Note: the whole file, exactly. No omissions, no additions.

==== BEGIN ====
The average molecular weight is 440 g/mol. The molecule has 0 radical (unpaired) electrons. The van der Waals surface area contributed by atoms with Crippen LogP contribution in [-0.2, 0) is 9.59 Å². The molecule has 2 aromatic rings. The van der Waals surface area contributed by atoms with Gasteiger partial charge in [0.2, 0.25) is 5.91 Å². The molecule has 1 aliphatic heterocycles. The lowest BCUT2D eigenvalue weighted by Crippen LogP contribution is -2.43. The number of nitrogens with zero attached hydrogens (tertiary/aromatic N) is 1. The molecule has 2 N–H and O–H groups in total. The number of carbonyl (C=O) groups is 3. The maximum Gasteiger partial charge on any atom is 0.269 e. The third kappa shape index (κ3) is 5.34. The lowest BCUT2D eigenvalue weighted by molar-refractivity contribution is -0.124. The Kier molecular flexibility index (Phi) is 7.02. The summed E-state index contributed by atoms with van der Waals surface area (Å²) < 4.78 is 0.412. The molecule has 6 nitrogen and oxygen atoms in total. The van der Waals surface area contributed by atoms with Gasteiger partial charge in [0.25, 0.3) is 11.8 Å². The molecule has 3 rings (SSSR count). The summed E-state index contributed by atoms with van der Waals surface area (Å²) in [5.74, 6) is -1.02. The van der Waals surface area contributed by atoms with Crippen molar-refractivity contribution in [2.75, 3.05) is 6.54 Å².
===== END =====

The average molecular weight is 440 g/mol. The molecule has 0 radical (unpaired) electrons. The van der Waals surface area contributed by atoms with Crippen LogP contribution in [-0.2, 0) is 9.59 Å². The molecule has 2 aromatic rings. The van der Waals surface area contributed by atoms with Gasteiger partial charge in [0.2, 0.25) is 5.91 Å². The molecule has 1 aliphatic heterocycles. The lowest BCUT2D eigenvalue weighted by Crippen LogP contribution is -2.43. The number of nitrogens with zero attached hydrogens (tertiary/aromatic N) is 1. The molecule has 2 N–H and O–H groups in total. The number of carbonyl (C=O) groups is 3. The maximum Gasteiger partial charge on any atom is 0.269 e. The third kappa shape index (κ3) is 5.34. The lowest BCUT2D eigenvalue weighted by molar-refractivity contribution is -0.124. The Kier molecular flexibility index (Phi) is 7.02. The summed E-state index contributed by atoms with van der Waals surface area (Å²) < 4.78 is 0.412. The molecule has 6 nitrogen and oxygen atoms in total. The van der Waals surface area contributed by atoms with Gasteiger partial charge in [0.25, 0.3) is 11.8 Å². The molecule has 3 rings (SSSR count). The summed E-state index contributed by atoms with van der Waals surface area (Å²) in [5.74, 6) is -1.02. The van der Waals surface area contributed by atoms with Crippen molar-refractivity contribution in [2.75, 3.05) is 6.54 Å².